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Local gay rights vigils mark landmark marriage cases

PHOTOS: Vigils in Charlotte, Raleigh and across the Carolinas raise awareness

Originally published: March 26, 2013, 10:12 p.m.
Updated: March 26, 2013, 10:16 p.m.

Nearly 200 more people attended a vigil for LGBT and marriage equality in Charlotte on Tuesday, March 26. File Photo.

CHARLOTTE, N.C. — Hundreds of community members in Charlotte attended a vigil tonight to mark the beginning of this week’s historic U.S. Supreme Court cases challenging anti-gay marriage laws. The court heard oral arguments today challenging California’s Proposition 8, a 2008 anti-LGBT constitutional amendment banning gay couples from marriage. The court will hear arguments on Wednesday challenging the federal Defense of Marriage Act.

The Charlotte vigil, held in Uptown’s Marshall Park, was one of nine events held Tuesday evening across the Carolinas. Organizers say as many as 375 people attended the event. Other events included vigils in Raleigh, Columbia and Greensboro, among others, each held in conjunction with hundreds of vigils across the nation. Reportedly, the Raleigh vigil, held at the Wake County Courthouse, attracted as many as 150 people.

Speakers at the Charlotte event included the Rev. Catherine Houchins of the Metropolitan Community Church of Charlotte and Bishop Tonyia Rawls of Unity Fellowship Church Charlotte.

Rawls quoted from sections of the Declaration of Independence, pausing to reiterate its points to the audience.

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“[The founders] went on to state that ‘to secure these rights governments are instituted among men deriving their just powers from the consent of the governed,'” Rawls said, “and what that means is what you say and what you think when you stand matters and our government has to line up with those beliefs of the people.”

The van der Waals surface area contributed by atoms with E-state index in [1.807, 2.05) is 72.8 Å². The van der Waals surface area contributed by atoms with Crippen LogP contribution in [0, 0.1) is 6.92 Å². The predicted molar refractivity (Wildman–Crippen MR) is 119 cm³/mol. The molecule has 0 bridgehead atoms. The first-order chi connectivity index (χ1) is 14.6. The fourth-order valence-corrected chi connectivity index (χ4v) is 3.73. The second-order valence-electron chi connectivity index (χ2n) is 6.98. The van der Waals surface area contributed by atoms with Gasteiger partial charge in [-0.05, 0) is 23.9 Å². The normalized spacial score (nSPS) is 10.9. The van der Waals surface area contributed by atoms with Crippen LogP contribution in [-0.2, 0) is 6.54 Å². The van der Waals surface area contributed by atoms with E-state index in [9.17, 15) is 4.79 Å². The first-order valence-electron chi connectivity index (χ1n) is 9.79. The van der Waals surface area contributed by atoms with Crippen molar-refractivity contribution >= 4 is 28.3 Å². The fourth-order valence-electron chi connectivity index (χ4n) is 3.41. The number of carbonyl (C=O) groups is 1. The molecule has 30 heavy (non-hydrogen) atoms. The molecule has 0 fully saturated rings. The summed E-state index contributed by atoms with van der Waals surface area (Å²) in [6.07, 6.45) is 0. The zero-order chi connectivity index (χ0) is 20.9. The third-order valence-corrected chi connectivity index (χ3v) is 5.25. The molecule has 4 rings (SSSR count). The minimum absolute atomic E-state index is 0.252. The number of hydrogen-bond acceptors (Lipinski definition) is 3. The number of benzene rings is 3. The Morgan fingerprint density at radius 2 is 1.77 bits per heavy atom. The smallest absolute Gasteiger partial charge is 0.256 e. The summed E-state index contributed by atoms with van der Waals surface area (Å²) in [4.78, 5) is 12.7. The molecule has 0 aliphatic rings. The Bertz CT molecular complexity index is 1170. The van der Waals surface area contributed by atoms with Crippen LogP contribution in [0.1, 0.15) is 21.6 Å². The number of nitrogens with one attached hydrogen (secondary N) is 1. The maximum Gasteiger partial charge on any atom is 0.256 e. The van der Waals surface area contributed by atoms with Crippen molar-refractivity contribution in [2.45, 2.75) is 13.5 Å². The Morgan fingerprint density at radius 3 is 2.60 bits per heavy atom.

Rawls called on the government to honor the rights of its citizens. She said her and her wife of 13 years were married in California because her own home state didn’t recognize it. Such unequal treatment must end, she said.

“We stand here today, some praying, some cheering, some jeering for our [Supreme Court] justices, for our nation, for California, that must once again look at a population of people that have been deemed by some unworthy of the privileges afforded others,” Rawls said.

Charlotte vigil organizer Sarah Demarest, who worked to plan the vigil with the statewide LGBT advocacy group Equality North Carolina, said it was important for local community members to organize and speak out.

“We need to be heard just as much as every other city,” Demarest said. “We wanted to be a part of that national movement for equality, but also in our community we still struggle with this issue. It is critical to bring together everybody, and not just LGBT people, who support marriage equality and make sure that their voices are heard and that we are visible here and that people in Charlotte know we live here.”

Regardless of how the court rules — decisions could come as early as June — Demarest feels it is important to increase LGBT visibility on other crucial issues.

“It is greater than just a marriage equality discussion,” she said. “Here in Charlotte, a lot of LGBT people lack employment protections. A lot of our transgender community lacks protections and access to medical care and employment as well. The more visible we are on every issue, the more we can bring our allies out to support us.”

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Posted by Matt Comer

Matt Comer is a staff writer for QNotes. He previously served as editor from October 2007 through August 2015.